Air pollution solutions

Air pollution solutions

When we think of the major threats to health, we probably think of heart disease and cancer. And we’d be right. But coming in strong at number four on the list is air pollution. A recent report from Public Health England (PHE) claimed that up to 36,000 deaths a year are partly due to people being exposed to long term air pollution.[1]

If you’re sitting back happily, thinking that you’re ok because you don’t live in London, you might want to check out this list. It’s true that London’s air quality is now on a par with Delhi and Beijing: the capital has had nine high alerts for air pollution since 2016. But around 40 sites across the UK have air pollution levels that exceed World Health Organization recommendations.

And it’s not just the UK. The World Health Organization attributes around 7 million deaths a year worldwide to air pollution. It is said to cause heart disease, strokes, lung cancer and respiratory diseases. It makes asthma worse, particularly for children. Since air pollution travels, and because pollutants can mix to make new pollutants, the problem cannot simply be localised.

So what are we doing about it?

There are four main areas that contribute to air pollution: roads, homes, farming and industry. It’s no surprise that traffic is a major pollutant, but it’s also a difficult issue to tackle. Cutting vehicle emissions depends on a combination of changes to both vehicle types and driver behaviour. For example, around a dozen UK cities already have low emission zones, which have forced buses and vans to be greener. Public Health England recommends that there should be ‘no idling’ zones at schools, as a way to protect children’s health.[2]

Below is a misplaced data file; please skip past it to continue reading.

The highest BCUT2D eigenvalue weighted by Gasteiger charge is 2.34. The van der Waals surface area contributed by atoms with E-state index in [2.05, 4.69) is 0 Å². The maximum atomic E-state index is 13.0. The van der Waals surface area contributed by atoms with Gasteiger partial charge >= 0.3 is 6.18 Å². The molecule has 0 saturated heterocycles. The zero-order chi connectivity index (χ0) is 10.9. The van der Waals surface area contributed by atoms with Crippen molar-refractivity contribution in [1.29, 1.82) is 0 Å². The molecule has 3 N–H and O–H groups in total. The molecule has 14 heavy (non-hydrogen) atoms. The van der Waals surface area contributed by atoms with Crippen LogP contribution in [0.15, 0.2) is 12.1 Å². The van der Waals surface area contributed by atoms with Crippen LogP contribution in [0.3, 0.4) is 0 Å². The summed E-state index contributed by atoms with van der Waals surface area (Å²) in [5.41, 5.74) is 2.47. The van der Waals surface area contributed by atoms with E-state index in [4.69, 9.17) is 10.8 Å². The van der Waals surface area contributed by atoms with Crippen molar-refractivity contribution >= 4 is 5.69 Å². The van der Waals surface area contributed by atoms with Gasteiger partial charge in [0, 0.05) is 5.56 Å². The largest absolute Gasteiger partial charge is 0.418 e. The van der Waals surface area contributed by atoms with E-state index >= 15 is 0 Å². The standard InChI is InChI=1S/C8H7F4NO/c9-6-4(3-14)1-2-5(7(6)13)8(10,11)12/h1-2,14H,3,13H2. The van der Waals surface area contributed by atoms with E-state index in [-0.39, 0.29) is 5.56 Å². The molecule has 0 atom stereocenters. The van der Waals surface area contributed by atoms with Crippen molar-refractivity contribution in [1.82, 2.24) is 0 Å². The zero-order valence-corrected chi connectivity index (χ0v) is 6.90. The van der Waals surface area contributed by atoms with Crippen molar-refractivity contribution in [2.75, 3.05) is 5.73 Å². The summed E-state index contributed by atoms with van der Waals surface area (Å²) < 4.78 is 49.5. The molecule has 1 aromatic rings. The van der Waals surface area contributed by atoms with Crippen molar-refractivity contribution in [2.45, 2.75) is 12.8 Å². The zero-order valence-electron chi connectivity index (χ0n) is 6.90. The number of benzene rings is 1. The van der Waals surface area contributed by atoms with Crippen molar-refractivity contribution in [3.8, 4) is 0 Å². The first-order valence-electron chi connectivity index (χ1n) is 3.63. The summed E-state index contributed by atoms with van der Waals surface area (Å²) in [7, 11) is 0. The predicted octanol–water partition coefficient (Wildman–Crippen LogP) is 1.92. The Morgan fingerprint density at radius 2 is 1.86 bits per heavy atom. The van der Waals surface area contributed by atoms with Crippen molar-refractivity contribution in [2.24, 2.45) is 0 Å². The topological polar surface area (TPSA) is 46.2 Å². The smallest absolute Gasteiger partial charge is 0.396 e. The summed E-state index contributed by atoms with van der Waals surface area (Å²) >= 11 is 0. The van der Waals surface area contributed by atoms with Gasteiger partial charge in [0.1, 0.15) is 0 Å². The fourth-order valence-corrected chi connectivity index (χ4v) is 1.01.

In the longer term, the government’s Road to Zero sets out a plan for getting to the point where most of the UK’s cars and vans are low emissions:

– By 2030, at least 50% of new car and van sales are expected to be ultra-low emissions

– By 2040, sales of new diesel and petrol cars will stop; the majority of new cars and vans should be zero emissions

– By 2050, all vehicles should be zero emissions

Of course, EVs are still comparatively expensive. Currently there are grants available towards the cost of buying an EV. They’ll carry on until 2020, and it’s highly likely that there’ll be some form of incentive even after that. And around £400 million is being made available to improve the nationwide charging infrastructure. That’s not just so that petrol stations also handle EVs. Imagine being able to plug your car into a street light to charge? That’s one of the suggestions for areas with heavy on-street parking.

The roads of the future could be quieter, greener and a lot less toxic.

1 ‘Air pollution: cars should be banned near schools says public health chief’.

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